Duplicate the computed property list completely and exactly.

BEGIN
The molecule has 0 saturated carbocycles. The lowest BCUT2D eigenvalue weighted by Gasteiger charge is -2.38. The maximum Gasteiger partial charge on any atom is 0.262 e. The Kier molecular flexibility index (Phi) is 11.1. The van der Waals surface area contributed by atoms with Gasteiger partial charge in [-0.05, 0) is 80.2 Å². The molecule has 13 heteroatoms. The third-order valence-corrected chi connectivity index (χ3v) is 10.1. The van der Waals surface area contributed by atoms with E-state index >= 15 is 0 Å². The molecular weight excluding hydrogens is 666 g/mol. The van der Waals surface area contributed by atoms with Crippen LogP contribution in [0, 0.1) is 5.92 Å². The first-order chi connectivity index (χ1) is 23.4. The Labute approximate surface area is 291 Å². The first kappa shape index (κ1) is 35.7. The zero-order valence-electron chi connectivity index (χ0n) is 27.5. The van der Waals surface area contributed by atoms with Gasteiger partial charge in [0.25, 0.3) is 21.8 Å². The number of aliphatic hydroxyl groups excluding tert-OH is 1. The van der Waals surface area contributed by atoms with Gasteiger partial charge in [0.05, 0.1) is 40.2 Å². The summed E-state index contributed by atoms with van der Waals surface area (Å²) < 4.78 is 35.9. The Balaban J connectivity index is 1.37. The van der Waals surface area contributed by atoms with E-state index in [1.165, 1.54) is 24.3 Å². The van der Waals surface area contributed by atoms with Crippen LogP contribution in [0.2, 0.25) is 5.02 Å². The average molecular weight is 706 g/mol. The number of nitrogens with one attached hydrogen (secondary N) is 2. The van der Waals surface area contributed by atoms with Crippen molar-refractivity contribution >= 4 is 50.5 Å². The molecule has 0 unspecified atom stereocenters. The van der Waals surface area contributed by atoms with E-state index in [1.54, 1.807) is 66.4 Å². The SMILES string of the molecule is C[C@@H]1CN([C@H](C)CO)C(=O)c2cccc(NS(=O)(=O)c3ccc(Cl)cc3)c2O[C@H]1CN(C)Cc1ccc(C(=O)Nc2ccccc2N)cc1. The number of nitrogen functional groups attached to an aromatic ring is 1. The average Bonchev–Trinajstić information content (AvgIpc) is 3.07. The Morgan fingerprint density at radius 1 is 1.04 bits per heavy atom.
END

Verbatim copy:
The molecule has 0 saturated carbocycles. The lowest BCUT2D eigenvalue weighted by Gasteiger charge is -2.38. The maximum Gasteiger partial charge on any atom is 0.262 e. The Kier molecular flexibility index (Phi) is 11.1. The van der Waals surface area contributed by atoms with Gasteiger partial charge in [-0.05, 0) is 80.2 Å². The molecule has 13 heteroatoms. The third-order valence-corrected chi connectivity index (χ3v) is 10.1. The van der Waals surface area contributed by atoms with E-state index >= 15 is 0 Å². The molecular weight excluding hydrogens is 666 g/mol. The van der Waals surface area contributed by atoms with Crippen LogP contribution in [0, 0.1) is 5.92 Å². The first-order chi connectivity index (χ1) is 23.4. The Labute approximate surface area is 291 Å². The first kappa shape index (κ1) is 35.7. The zero-order valence-electron chi connectivity index (χ0n) is 27.5. The van der Waals surface area contributed by atoms with Gasteiger partial charge in [0.25, 0.3) is 21.8 Å². The number of aliphatic hydroxyl groups excluding tert-OH is 1. The van der Waals surface area contributed by atoms with Gasteiger partial charge in [0.05, 0.1) is 40.2 Å². The summed E-state index contributed by atoms with van der Waals surface area (Å²) < 4.78 is 35.9. The Balaban J connectivity index is 1.37. The van der Waals surface area contributed by atoms with E-state index in [1.165, 1.54) is 24.3 Å². The van der Waals surface area contributed by atoms with Crippen LogP contribution in [0.2, 0.25) is 5.02 Å². The average molecular weight is 706 g/mol. The number of nitrogens with one attached hydrogen (secondary N) is 2. The van der Waals surface area contributed by atoms with Crippen molar-refractivity contribution >= 4 is 50.5 Å². The molecule has 0 unspecified atom stereocenters. The van der Waals surface area contributed by atoms with E-state index in [1.54, 1.807) is 66.4 Å². The SMILES string of the molecule is C[C@@H]1CN([C@H](C)CO)C(=O)c2cccc(NS(=O)(=O)c3ccc(Cl)cc3)c2O[C@H]1CN(C)Cc1ccc(C(=O)Nc2ccccc2N)cc1. The number of nitrogen functional groups attached to an aromatic ring is 1. The average Bonchev–Trinajstić information content (AvgIpc) is 3.07. The Morgan fingerprint density at radius 1 is 1.04 bits per heavy atom.